November 19, 1999
Germany Awards Grant for Encryption
By PETER WAYNER
A branch of the German government on Thursday announced plans to give a
grant of 318,000 marks (about $170,000) to a grass-roots effort to help
create new data-scrambling software. The move is controversial because the
United States government has been lobbying the German government to
restrict such technology for fear that criminals and terrorists will use it
to cloak their actions. The German government cited the need to protect
electronic commerce and private communications against these same criminals
The grant from the German Federal Ministry of Finance and Technology will
go to the German Unix Users Group (GUUG) to help them enhance a program
known as GNU Privacy Guard.
A spokeswoman from the United States Commerce Department's Bureau of Export
Administration, which enforces the government's control of encryption
software, declined to comment on the grant until the agency received
further details. The GNU project is a loosely knit international group of
programmers who openly share the form of the software known as the source
code. This openness allows users to examine the inner workings of the
software, search for bugs, and create enhancements for the software. GNU
Privacy Guard is an open version of the popular software package Pretty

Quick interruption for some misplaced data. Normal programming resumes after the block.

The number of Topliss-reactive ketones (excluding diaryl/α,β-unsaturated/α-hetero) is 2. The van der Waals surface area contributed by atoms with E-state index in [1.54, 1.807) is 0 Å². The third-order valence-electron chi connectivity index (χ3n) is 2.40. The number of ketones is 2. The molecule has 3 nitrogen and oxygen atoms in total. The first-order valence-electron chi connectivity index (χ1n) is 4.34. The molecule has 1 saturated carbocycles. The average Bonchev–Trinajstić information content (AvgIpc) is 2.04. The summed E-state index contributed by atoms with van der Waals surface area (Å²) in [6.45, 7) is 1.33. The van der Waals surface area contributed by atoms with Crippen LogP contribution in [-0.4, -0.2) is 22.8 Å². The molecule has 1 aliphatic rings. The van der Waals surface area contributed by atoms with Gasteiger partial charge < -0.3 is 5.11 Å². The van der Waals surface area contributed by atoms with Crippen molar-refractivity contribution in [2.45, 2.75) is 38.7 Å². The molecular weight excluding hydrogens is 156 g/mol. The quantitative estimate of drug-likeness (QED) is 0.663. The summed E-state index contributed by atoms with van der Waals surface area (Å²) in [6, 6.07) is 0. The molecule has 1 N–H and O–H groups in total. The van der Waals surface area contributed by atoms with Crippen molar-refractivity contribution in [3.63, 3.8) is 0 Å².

Good Privacy (PGP), which prevents eavesdropping with secret codes.
Werner Koch, a programmer in Duesseldorf and the leader of the project,
said in a telephone interview on Thursday that the project would be
producing a "shrinkwrapped" version of the software that would be easy to
use for Microsoft Windows owners. "There will be a personal version and a
business version with some additional features, which will mainly support
contracts," he said. "We'll also integrate the software with popular e-mail
programs like Microsoft Outlook."
The project will also focus on strengthening the infrastructure for
managing the "keys" - actually strings of numbers -- used in the
encryption. Each user of a program has a number of personalized keys, which
are used to create what are called digital signatures. In cyberspace, these
digital keys must be stored in a central directory in much the same way
that telephone numbers are assigned to each person. Some of the money in
the German government grant will go to build and maintain a robust version
of these key server computers.
Another project focus is to create a version that integrates with Lotus
Notes, a program for manipulating and sharing documents that is popular in
business and government. Koch pointed out that Lotus, an American division
of IBM, can only ship a version with crippled privacy protection because of
the United States's export control laws.
In 1997, the Swedish government was astounded to learn that the version of
Lotus Notes that they were using came with a "key escrow" feature that
apparently made it easy for the U.S. government to read documents. The
system was being used by members of the Swedish Parliament and the military.
Koch emphasized that the bulk of the work will be released to the world
under the loose control of a license like the GNU General Public License.
This agreement gives everyone the freedom to copy and use the software and
prevents them from selling closed or proprietary versions.
Some members of the open-source movement reject the idea that software
could be owned by a person or a company and explicitly draft licenses like
the GNU GPL to prevent this from happening. The members are also adamant in
their belief that anyone should have access to the instructions a